Obama's words and images are always sublimely engineered (If only his actions could follow suit.) Morris's photo series show the leader standing out in his dark suit, alone in front of identically attired young men.
Branislav Kropilak gives mundane "Billboards" a symmetrical nobility. They look like authoritative totems, not supports for marketing slogans and images.
In Arirang, Philippe Chancel document North Korea's flawlessly orchestrated annual mass games in Pyongyang where each move, each collectively sketched pattern reflects the tight control that the "Great Leader" Kim Il-sung holds over the country. The festival might be absurd in its antiquated extravagance and unsubtle propaganda but, strangely enough, it never fails to captivate "Western" audiences when images of the events are broadcast on tv.
The biennial presented the world premiere of Robert Boyd's The Man Who Fell To Earth. The triptych video installation uses archive images in a fast and furious montage to chart the fall of regimes and men. Former Romanian dictator Nicolae Caeusescu's deadly fall from power in December of 1989 is followed by images of Saddam Hussein's demise, George W. Bush's decline in political influence, the cracks forming in Kim Yong Ill's reign in North Korea and the political tumult resulting from Mahmoud Ahmadinejad 2009 re-election in Iran. The historical moments are mixed with images of mass spectacles, military defiles and clips from Nicholas Roeg's sci-fi classic staring David Bowie in the role of a humanoid alien who lands on Earth in search of a way to save his dying home planet but ends up alcoholic and disenchanted. By comparing the end games of contemporary heads of state to the dejected alien of Roeg's film, Boyd's video reflects on the transient nature of power and its ability to corrupt, while serving as a harbinger to the politically ostentatious.
This is going to sound lame and lazy but i don't think anything i could write could reflect the mark that video left on me. It is by far the most stunning and moving video i've seen this year.
The sleepy and bourgeois atmosphere of the Ansembourg Museum, an eighteenth century mansion, is the backdrop of MIRAGE. This chapter of the biennial reflects on virtual reality, illusion and emptiness.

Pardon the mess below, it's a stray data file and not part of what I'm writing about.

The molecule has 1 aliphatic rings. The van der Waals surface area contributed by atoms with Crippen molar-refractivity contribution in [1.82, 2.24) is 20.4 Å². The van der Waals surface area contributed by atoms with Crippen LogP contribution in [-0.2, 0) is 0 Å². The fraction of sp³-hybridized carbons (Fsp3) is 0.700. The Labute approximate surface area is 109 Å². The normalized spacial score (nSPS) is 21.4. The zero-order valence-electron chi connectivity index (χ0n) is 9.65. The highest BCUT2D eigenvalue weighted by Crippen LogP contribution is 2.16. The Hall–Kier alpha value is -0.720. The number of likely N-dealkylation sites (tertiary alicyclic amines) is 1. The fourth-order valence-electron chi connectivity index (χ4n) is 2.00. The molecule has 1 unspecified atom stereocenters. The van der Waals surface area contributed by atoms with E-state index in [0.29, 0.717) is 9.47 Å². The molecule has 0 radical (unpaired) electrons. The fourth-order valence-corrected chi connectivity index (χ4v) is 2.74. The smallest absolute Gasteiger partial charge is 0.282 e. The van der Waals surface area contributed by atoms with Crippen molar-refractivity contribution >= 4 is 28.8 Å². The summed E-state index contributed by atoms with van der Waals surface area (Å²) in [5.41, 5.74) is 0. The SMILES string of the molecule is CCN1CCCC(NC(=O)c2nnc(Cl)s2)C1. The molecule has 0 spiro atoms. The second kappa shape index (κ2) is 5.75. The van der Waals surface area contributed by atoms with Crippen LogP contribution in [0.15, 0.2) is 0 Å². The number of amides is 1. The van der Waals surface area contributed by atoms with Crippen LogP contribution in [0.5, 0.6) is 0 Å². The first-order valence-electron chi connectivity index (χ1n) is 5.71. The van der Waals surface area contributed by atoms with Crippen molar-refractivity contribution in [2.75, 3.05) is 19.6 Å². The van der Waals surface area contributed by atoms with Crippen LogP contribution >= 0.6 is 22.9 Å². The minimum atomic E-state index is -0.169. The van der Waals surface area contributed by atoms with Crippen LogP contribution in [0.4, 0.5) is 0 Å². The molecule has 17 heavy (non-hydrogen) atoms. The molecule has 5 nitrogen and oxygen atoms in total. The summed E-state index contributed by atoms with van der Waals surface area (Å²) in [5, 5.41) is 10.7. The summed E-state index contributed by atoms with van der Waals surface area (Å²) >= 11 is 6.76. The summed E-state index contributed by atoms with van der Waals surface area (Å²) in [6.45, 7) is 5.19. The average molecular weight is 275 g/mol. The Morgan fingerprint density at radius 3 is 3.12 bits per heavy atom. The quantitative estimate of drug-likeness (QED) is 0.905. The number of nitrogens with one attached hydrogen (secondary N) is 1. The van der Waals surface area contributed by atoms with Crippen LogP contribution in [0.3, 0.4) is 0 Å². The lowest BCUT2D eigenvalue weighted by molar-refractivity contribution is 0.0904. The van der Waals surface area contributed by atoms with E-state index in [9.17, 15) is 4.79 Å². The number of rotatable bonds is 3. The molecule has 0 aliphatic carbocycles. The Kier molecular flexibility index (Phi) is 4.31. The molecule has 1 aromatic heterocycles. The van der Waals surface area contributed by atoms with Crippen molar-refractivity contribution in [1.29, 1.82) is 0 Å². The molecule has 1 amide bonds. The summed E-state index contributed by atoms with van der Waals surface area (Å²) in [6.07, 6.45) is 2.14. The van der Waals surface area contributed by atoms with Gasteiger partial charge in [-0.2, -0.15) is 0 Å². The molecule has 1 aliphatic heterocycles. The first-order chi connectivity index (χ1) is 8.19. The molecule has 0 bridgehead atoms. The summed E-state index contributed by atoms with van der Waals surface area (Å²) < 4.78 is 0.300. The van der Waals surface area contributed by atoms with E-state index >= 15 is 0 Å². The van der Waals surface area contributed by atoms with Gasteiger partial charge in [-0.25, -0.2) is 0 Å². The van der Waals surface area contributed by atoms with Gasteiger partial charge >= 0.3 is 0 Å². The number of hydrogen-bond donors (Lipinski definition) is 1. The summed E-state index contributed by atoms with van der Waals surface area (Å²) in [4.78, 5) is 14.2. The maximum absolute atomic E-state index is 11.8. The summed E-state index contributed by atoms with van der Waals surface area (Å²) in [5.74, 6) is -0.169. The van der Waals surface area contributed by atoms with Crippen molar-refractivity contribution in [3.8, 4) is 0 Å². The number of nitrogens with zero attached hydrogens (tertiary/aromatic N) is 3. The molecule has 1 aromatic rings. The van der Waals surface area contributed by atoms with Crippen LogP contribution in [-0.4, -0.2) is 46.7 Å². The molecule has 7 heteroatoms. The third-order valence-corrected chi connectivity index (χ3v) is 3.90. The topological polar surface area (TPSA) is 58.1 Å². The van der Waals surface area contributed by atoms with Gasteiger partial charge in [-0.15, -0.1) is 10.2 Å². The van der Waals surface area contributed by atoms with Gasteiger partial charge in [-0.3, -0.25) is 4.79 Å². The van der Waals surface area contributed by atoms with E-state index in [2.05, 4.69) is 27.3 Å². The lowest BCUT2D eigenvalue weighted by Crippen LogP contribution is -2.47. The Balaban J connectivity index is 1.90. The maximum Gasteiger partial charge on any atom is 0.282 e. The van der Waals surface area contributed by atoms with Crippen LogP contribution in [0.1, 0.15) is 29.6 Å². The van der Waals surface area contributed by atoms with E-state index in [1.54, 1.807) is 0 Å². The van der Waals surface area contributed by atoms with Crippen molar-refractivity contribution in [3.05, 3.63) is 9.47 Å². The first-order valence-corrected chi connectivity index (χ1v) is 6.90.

I was fascinated by Matthieu Gafsou's Sacré photographic series, a disturbing portrait of the Roman Catholic church in Fribourg (Switzerland.) Gafsou explores figures, spaces and moments that have a key place in catholic faith. the opulence of the rituals and relics appear to be disconnected from our contemporary life. In fact, there is in all these images an air of past grandeur that will never come back.
Fabrice Fouillet's series 'Corpus Christi' brings the church slightly closer to us by focusing on architecture of places of worship built in the 20th Century. Many of the cathedrals and churches caused an outcry when they were first built, such was their deviation from traditional notions of religious architecture, upsetting the more conservative members of the clergy. That series was part of another exhibition at the Musée des Beaux-Arts de Liège (note that none of these art institutions has thought relevant to invest in decent online representation.)
OMG* was a very charming show set in the Chapelle St-Roch, a sixteenth century church decrepit and covered in pigeon shit. The MADmusée (Liège's museum for outsider art) chose it as a setting to exhibit photographic accounts of outsider artist environments built through the sheer force of conviction and commitment of an individual. I couldn't find many images online so i;ll have to limit myself to two pitiful photos:
Jean-Michel Chesne's collection of postcards that show locations and constructions that emerged out of personal faith and mysticism. These places are so eccentric-looking that have become touristic attractions.
The exhibition also included images that photographer Mario Del Curto had taken while visiting outsider artists in their working environment or homes. The photos selected show 'outsider environments' born of an epiphany, an unshakable spiritual will.
Related story: Manipulating Reality - How Images Redefine the World.